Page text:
In an interview last May, Denize Gamze Ergüven, the director of Mustang, described women’s place in Turkey’s current political climate: “The way [Erdogan] speaks: he makes [women] fragile with his messages, whether subliminal or explicit … the subtext is that women are only seen as sexual.”
Speaking just seven months before President Trump was elected, her words relating to one leader now closely reflect on another. Trump’s election, in spite of the many accusations of sexual harassment and his infamous brag that he feels able to “grab [women] by the pussy”, reveals how easy it can be to undo years of the progression of equality.
A day after Trump’s inauguration came the marches of thousands of women around the world. People were marching in defiance of a presidency that heralded a backward step for women’s rights and the rights of all minorities under threat. Ergüven’s debut feature Mustang stood in similar defiance of Erdogan’s government in 2015, a recent past where Trump’s presidency was just a vague and impossible alternate universe.
The film follows five sisters, ranging in age from pre-teen to almost adult, as they navigate a world not made for them. Its honesty and authenticity is its main strength, as Ergüven shows the girls exploring their adolescent sexuality, buffeting at the limits of their world, and navigating their family’s expectations with individual spirits. It only takes one pivotal moment for Lale, the youngest sister and the film’s narrator, to tell us their world had “changed in a blink of an eye”. The girls play in the sea with friends from school and, while the scene feels bright with nostalgia for hot summer days and childhood innocence, prying eyes interpret it very differently.
Their playing has been seen as an act of indecency, and their grandmother admonishes them for “rubbing their parts on boys’ necks”. From this point onward, it is clear that the girls are viewed as sinful parts rather than whole women. For this reason, their bodies are constantly invaded for inspection and judgement, becoming property of their families and prospective husbands. After their beatings, their home becomes both a prison and a ‘wife factory’, and the freedom of summer is no longer allowed to them.
It does not take long before their grandmother begins to arrange marriages for the oldest girls, ironically looking at the first enforced pairing of Selma and Osman and remarking: “The children seem to like each other”. What is frightening about their lives is how little protection they have from enforced marriage, an abusive uncle, and the force of a society that thinks they should only be wives. TV and radio playing in the background of scenes constantly asks questions like: ‘where are the girls that blush when you look at them?” The girls even chastise each other in the gaze of a patriarchal society, remarking on one another’s “fat bum” or “pancake chest”.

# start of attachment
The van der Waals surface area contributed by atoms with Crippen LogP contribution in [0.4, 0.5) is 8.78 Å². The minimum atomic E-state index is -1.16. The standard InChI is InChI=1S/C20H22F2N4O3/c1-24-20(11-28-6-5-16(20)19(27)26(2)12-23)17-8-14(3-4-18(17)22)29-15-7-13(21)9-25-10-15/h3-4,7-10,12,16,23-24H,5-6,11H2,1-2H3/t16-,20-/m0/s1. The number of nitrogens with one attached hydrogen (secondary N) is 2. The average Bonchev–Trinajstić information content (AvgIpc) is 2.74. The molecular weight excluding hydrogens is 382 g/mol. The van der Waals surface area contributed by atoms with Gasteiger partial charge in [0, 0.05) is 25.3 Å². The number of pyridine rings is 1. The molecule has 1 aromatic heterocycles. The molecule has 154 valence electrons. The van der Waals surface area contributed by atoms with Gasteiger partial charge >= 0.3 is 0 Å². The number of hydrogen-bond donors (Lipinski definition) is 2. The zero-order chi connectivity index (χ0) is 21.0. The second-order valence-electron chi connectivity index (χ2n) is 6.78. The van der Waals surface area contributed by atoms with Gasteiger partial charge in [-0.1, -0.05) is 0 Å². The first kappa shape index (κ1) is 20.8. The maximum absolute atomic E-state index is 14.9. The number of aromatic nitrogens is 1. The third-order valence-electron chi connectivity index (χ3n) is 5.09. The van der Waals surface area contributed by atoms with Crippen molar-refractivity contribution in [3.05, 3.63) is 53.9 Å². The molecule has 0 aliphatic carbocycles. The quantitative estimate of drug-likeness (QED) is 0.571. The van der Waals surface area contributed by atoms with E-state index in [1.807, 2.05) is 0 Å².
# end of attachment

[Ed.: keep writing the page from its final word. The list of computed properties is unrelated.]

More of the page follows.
Yet as the film progresses, it becomes increasingly obvious that the older women are trying to protect the sisters as best they can while they too are trapped within the same system. For example, when Lale and her sisters sneak out of the house to watch a football game, one woman breaks the village’s electricity so that the men cannot watch and see them in the crowd.
Their uncle demonises the girls for their burgeoning sexuality, but toward the end of the film we see that his anger contains something more predatory. Once his potential sexual abuse of the girls is revealed, the grandmother’s motive to arrange their marriages at young ages seems clear. She is trying to protect them.
While this protection might not seem obvious until the later stages of the film, at all times Ergüven’s camerawork is a place within which Lale and her sisters are represented as whole, valuable human beings. The camera becomes a kind of safe haven, as at no point does the film feel voyeuristic. We are not shown the imaginable worst of their treatment from others, merely hints. The camera becomes one of the only gazes that seeks to see them as what they are – children and young adults having their lives snatched away.
In Lale, there is always a ray of hope – adventurous, obstinate and passionate, the audience wills for her fate to be different from those of her sisters. Ergüven grants us that much, not allowing the film to become solely one of oppression, a concept we’re beginning to see enacted more and more by Trump and Erdogan in their own ways.
The Women’s Marches set out to “send a bold message to [the] new administration… that women’s rights are human rights”. Upon Mustang’s release in Turkey, the film received violent criticism, no doubt because it too was sending out a bold message. Like the Women’s Marches, Ergüven creates a spectacle that goes against everything a woman supposedly should be. It incites rebellion. When Lale barricades the house from Nur’s wedding party to prepare for their escape, we are there with her, slamming the door to those that wish to tie women down.
Lale and Nur’s escape is an incitement that perhaps the youngest generation in Turkey or in similar states of oppression could do the same. It is admirable of Ergüven to leave us on this note, and while it may not feel totally realistic, it is an ending that needs to be viewed in our current climate – a chance that perhaps there is a way to get out alive.